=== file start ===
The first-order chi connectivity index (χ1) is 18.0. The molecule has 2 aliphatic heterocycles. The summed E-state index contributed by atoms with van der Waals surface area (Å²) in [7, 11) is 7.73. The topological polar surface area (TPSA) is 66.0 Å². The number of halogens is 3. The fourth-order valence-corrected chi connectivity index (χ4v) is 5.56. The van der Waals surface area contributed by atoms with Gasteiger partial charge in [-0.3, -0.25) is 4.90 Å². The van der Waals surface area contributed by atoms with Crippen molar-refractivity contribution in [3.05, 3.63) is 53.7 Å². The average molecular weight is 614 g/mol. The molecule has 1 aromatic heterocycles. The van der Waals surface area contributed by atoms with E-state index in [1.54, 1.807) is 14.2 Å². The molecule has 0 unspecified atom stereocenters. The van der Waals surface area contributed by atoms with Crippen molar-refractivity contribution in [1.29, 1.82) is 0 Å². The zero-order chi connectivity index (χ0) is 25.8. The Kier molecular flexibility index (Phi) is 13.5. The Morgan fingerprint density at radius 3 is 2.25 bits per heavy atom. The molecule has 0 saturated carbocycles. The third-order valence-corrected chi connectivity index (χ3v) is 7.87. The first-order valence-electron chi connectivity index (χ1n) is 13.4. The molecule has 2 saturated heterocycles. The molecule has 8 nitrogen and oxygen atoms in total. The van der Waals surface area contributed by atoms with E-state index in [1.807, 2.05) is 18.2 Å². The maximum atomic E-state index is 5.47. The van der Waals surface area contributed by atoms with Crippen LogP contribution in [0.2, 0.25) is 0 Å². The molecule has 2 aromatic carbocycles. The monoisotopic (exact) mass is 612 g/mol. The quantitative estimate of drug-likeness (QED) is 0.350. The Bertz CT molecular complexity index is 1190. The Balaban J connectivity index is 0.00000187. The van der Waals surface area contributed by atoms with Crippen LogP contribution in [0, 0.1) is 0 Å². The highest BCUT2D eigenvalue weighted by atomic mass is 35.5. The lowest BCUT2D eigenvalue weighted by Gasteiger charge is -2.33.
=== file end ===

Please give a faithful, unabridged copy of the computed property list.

The first-order chi connectivity index (χ1) is 18.0. The molecule has 2 aliphatic heterocycles. The summed E-state index contributed by atoms with van der Waals surface area (Å²) in [7, 11) is 7.73. The topological polar surface area (TPSA) is 66.0 Å². The number of halogens is 3. The fourth-order valence-corrected chi connectivity index (χ4v) is 5.56. The van der Waals surface area contributed by atoms with Gasteiger partial charge in [-0.3, -0.25) is 4.90 Å². The van der Waals surface area contributed by atoms with Crippen molar-refractivity contribution in [3.05, 3.63) is 53.7 Å². The average molecular weight is 614 g/mol. The molecule has 1 aromatic heterocycles. The van der Waals surface area contributed by atoms with E-state index in [1.54, 1.807) is 14.2 Å². The molecule has 0 unspecified atom stereocenters. The van der Waals surface area contributed by atoms with Crippen molar-refractivity contribution in [1.29, 1.82) is 0 Å². The zero-order chi connectivity index (χ0) is 25.8. The Kier molecular flexibility index (Phi) is 13.5. The Morgan fingerprint density at radius 3 is 2.25 bits per heavy atom. The molecule has 0 saturated carbocycles. The third-order valence-corrected chi connectivity index (χ3v) is 7.87. The first-order valence-electron chi connectivity index (χ1n) is 13.4. The molecule has 2 saturated heterocycles. The molecule has 8 nitrogen and oxygen atoms in total. The van der Waals surface area contributed by atoms with E-state index in [1.807, 2.05) is 18.2 Å². The maximum atomic E-state index is 5.47. The van der Waals surface area contributed by atoms with Crippen LogP contribution in [0.2, 0.25) is 0 Å². The molecule has 2 aromatic carbocycles. The monoisotopic (exact) mass is 612 g/mol. The quantitative estimate of drug-likeness (QED) is 0.350. The Bertz CT molecular complexity index is 1190. The Balaban J connectivity index is 0.00000187. The van der Waals surface area contributed by atoms with Crippen LogP contribution in [0, 0.1) is 0 Å². The highest BCUT2D eigenvalue weighted by atomic mass is 35.5. The lowest BCUT2D eigenvalue weighted by Gasteiger charge is -2.33.